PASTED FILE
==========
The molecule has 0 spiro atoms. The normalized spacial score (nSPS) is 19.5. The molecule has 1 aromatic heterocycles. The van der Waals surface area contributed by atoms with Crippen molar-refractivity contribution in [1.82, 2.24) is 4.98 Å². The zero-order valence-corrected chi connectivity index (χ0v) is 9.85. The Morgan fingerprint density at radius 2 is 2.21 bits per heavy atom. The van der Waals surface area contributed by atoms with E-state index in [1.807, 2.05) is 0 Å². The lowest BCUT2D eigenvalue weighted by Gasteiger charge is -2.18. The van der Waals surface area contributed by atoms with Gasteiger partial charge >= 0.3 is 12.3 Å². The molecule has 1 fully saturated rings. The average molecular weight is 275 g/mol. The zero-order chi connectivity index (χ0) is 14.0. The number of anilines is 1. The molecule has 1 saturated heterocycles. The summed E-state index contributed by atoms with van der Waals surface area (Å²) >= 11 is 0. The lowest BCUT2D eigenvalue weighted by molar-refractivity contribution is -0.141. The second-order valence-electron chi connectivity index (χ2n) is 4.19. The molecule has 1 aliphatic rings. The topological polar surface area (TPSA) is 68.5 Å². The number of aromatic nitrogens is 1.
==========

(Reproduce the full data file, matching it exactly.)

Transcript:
The molecule has 0 spiro atoms. The normalized spacial score (nSPS) is 19.5. The molecule has 1 aromatic heterocycles. The van der Waals surface area contributed by atoms with Crippen molar-refractivity contribution in [1.82, 2.24) is 4.98 Å². The zero-order valence-corrected chi connectivity index (χ0v) is 9.85. The Morgan fingerprint density at radius 2 is 2.21 bits per heavy atom. The van der Waals surface area contributed by atoms with E-state index in [1.807, 2.05) is 0 Å². The lowest BCUT2D eigenvalue weighted by Gasteiger charge is -2.18. The van der Waals surface area contributed by atoms with Gasteiger partial charge >= 0.3 is 12.3 Å². The molecule has 1 fully saturated rings. The average molecular weight is 275 g/mol. The zero-order chi connectivity index (χ0) is 14.0. The number of anilines is 1. The molecule has 1 saturated heterocycles. The summed E-state index contributed by atoms with van der Waals surface area (Å²) >= 11 is 0. The lowest BCUT2D eigenvalue weighted by molar-refractivity contribution is -0.141. The second-order valence-electron chi connectivity index (χ2n) is 4.19. The molecule has 1 aliphatic rings. The topological polar surface area (TPSA) is 68.5 Å². The number of aromatic nitrogens is 1.